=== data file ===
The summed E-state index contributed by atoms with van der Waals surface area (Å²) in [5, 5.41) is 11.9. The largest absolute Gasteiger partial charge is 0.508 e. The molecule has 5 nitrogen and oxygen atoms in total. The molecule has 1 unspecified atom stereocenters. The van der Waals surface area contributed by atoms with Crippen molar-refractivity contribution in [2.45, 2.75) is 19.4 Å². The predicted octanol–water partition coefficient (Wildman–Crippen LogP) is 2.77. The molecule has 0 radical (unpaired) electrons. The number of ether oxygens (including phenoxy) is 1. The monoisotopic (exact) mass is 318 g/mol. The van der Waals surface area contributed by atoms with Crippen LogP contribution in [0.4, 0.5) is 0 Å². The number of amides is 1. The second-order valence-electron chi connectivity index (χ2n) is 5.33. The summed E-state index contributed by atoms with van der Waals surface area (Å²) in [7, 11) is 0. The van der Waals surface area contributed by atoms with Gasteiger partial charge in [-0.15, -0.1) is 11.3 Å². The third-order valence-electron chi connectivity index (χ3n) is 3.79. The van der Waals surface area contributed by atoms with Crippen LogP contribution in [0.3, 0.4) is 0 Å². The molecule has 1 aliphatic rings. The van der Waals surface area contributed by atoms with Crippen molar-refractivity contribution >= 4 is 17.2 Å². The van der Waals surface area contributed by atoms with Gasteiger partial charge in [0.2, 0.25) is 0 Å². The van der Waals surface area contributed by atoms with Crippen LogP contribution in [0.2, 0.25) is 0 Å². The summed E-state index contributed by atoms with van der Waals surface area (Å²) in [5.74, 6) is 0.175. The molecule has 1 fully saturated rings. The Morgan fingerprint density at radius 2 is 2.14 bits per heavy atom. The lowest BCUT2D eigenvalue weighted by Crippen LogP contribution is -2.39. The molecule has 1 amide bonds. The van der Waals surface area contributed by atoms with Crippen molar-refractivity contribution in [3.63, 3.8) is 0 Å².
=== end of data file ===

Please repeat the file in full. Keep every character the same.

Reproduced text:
The summed E-state index contributed by atoms with van der Waals surface area (Å²) in [5, 5.41) is 11.9. The largest absolute Gasteiger partial charge is 0.508 e. The molecule has 5 nitrogen and oxygen atoms in total. The molecule has 1 unspecified atom stereocenters. The van der Waals surface area contributed by atoms with Crippen molar-refractivity contribution in [2.45, 2.75) is 19.4 Å². The predicted octanol–water partition coefficient (Wildman–Crippen LogP) is 2.77. The molecule has 0 radical (unpaired) electrons. The number of ether oxygens (including phenoxy) is 1. The monoisotopic (exact) mass is 318 g/mol. The van der Waals surface area contributed by atoms with Crippen LogP contribution in [0.4, 0.5) is 0 Å². The number of amides is 1. The second-order valence-electron chi connectivity index (χ2n) is 5.33. The summed E-state index contributed by atoms with van der Waals surface area (Å²) in [7, 11) is 0. The van der Waals surface area contributed by atoms with Gasteiger partial charge in [-0.15, -0.1) is 11.3 Å². The third-order valence-electron chi connectivity index (χ3n) is 3.79. The van der Waals surface area contributed by atoms with Crippen LogP contribution in [0.3, 0.4) is 0 Å². The molecule has 1 aliphatic rings. The van der Waals surface area contributed by atoms with Crippen molar-refractivity contribution >= 4 is 17.2 Å². The van der Waals surface area contributed by atoms with Gasteiger partial charge in [0.2, 0.25) is 0 Å². The van der Waals surface area contributed by atoms with Crippen LogP contribution in [0.2, 0.25) is 0 Å². The summed E-state index contributed by atoms with van der Waals surface area (Å²) in [5.74, 6) is 0.175. The molecule has 1 fully saturated rings. The Morgan fingerprint density at radius 2 is 2.14 bits per heavy atom. The lowest BCUT2D eigenvalue weighted by Crippen LogP contribution is -2.39. The molecule has 1 amide bonds. The van der Waals surface area contributed by atoms with Crippen molar-refractivity contribution in [3.63, 3.8) is 0 Å².